Cognitive-Behavioral Therapy for Anxiety and Related Disorders
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Fear of being ill (Hypochondriasis)

Fear of being ill (Hypochondriasis)

Most people have some fear of illness; health-related anxiety, in fact, motivates people to engage in behaviors — such as exercise, eating lower fat foods, and having regular visits with doctors and dentists — that prolong and improve people’s lives.

When this fear becomes part of an OCD obsession, however, the fevered pursuit of health can damage the lives of the person and his or her loved ones.

Example

Kate checks her body regularly for signs of ill-health. In the shower, she runs over her torso and breasts, especially, to discover any possible new lumps. Afterward, she looks at them in the mirror with her arms raised to ensure they are still perfectly symmetrical. This habit makes it difficult to get to work on time, because inevitably she cannot feel 100% certain that her breasts are the same as they were the day before.

During her waking hours, Kate is repeatedly distracted by physical sensations: she wonders whether a dull ache in her abdominal cavity might be ovarian cancer or a twinge in her chest indicates lung or breast cancer. Sometimes the anxiety about these symptoms can cause her to spend much of her day in a near-panic, and she researches symptoms on the Internet and puts in calls to her gynecologist to seek reassurance when she can no longer tolerate how she’s feeling. When she visits the doctor, Kate writes up a list of questions and things to talk about beforehand, knowing that her anxiety during the appointment usually makes it difficult to remember everything. As the doctor or nurse reviews the matter with her, Kate tries to write down what they say, verbatim, so that later on she can go over what they told her and reassure herself that everything is OK.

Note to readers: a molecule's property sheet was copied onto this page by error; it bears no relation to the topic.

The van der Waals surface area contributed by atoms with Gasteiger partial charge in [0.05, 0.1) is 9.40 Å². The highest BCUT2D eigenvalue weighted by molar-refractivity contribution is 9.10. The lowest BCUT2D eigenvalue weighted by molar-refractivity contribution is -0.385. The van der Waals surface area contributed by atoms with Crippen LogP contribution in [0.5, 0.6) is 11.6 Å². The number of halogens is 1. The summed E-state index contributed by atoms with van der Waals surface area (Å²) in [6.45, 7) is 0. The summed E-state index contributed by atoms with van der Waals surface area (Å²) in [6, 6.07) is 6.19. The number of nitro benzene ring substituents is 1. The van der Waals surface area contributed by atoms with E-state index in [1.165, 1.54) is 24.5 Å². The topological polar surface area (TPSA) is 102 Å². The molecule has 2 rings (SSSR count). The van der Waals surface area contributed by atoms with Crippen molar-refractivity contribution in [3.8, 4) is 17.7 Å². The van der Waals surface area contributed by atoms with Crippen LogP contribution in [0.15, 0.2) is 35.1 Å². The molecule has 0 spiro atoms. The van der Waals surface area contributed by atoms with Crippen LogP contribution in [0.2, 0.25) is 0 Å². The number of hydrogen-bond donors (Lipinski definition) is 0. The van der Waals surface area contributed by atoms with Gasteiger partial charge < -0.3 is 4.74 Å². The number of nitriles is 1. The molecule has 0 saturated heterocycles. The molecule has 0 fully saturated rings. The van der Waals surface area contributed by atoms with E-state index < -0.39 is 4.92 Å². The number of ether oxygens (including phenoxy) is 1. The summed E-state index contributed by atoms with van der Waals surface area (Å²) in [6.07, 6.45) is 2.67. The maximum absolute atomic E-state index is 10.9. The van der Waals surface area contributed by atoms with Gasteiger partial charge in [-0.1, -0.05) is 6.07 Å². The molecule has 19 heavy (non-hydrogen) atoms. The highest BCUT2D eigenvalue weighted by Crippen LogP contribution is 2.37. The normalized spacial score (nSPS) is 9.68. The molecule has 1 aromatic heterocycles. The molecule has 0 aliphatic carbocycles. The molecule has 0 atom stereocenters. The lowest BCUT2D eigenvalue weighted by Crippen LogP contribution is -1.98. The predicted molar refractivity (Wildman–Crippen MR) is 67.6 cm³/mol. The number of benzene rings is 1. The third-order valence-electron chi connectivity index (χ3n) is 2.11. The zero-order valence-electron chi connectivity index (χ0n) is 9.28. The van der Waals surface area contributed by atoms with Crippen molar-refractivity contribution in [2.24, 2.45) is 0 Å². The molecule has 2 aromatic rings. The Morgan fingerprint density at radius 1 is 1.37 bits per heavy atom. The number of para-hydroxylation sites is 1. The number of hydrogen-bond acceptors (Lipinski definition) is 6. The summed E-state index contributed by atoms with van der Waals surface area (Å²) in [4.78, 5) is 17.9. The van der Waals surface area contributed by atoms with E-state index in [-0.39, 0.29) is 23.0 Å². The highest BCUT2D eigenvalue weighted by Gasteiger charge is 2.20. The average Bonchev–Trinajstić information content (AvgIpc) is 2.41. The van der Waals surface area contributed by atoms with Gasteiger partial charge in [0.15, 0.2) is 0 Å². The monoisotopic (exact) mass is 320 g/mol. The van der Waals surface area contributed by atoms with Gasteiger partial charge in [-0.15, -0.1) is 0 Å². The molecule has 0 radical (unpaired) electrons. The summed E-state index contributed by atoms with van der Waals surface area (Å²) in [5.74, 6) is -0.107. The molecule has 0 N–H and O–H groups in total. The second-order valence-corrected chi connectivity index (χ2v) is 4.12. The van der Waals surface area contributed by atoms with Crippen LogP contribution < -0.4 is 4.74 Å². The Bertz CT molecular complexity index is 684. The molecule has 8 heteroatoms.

Even when her body feels comfortable, Kate feels anxious if she hears songs performed by celebrities who are known to have contracted cancer or if a coworker discusses the illness of a family member or a friend. She feels bad that she can’t be a “good friend,” but she finds that she simply cannot be supportive to people who are going through health problems because of her overwhelming anxiety. Kate withdraws from individuals who are dealing with health issues and has lost friendships and has problems with family members as a result.

Kate’s obsessions about health have spread to people whom are closest to her, as well. She sometimes feels an overwhelming need to ask her boyfriend repeatedly about physical discomfort that he might talk about in an off-handed way. When he brushes aside her concerns, Kate feels ignored and worries that he is hiding something from her. As a result, she asks more questions, and this sometimes results in a heated argument.

Kate also reports that her obsession about cancer keeps her from enjoying sex as much as she used to. She notes that she cannot bear to have certain parts of her body touched because then she has an intrusive thought about cancer. She has asked her boyfriend to avoid these parts of her body, and this has caused more tension between them.

Each person who obsesses about their health will manifest it in a slightly different way. A person with OCD may have a fair amount of insight into the irrationality of their fears, and, indeed, may have a history of handling serious health problems in an adaptive way. Others may have very little insight about the mismatch between the degree of fear they experience and the probabilities of adverse health outcomes; they may feel, as a result, that their rituals for preserving health are – quite literally – a matter of life and death. People also vary widely in the type of health problems they obsess about and the rituals and avoidance they use to cope with their fears. Some, for example, may over-use the medical system, asking for repeated scans and consult with an excessive number of specialists. Others may avoid medical services for years, unable to face even the possibility that an illness will be discovered.

Treatment

Exposure and Response Prevention (ERP) is the type of Cognitive-behavioral Therapy considered the front-line treatment for OCD, with or without medications. ERP targets the insidious cycle of intrusive obsessive thoughts/fears, associated distress/anxiety, and subsequent threat reducing behaviors (e.g. compulsive checking for signs of illness or disease, repeated trips to doctors and specialists, reassurance seeking from loved ones or friends, hours of research on the Internet, etc.) Through gradual exposure to the feared thoughts, situations, and uncertainties, without engaging in the threat-reducing behavior, the threat-reaction (and associated distress and anxiety) is significantly diminished, allowing the person to emerge from the shackles of his/her OCD and regain and live the life they value.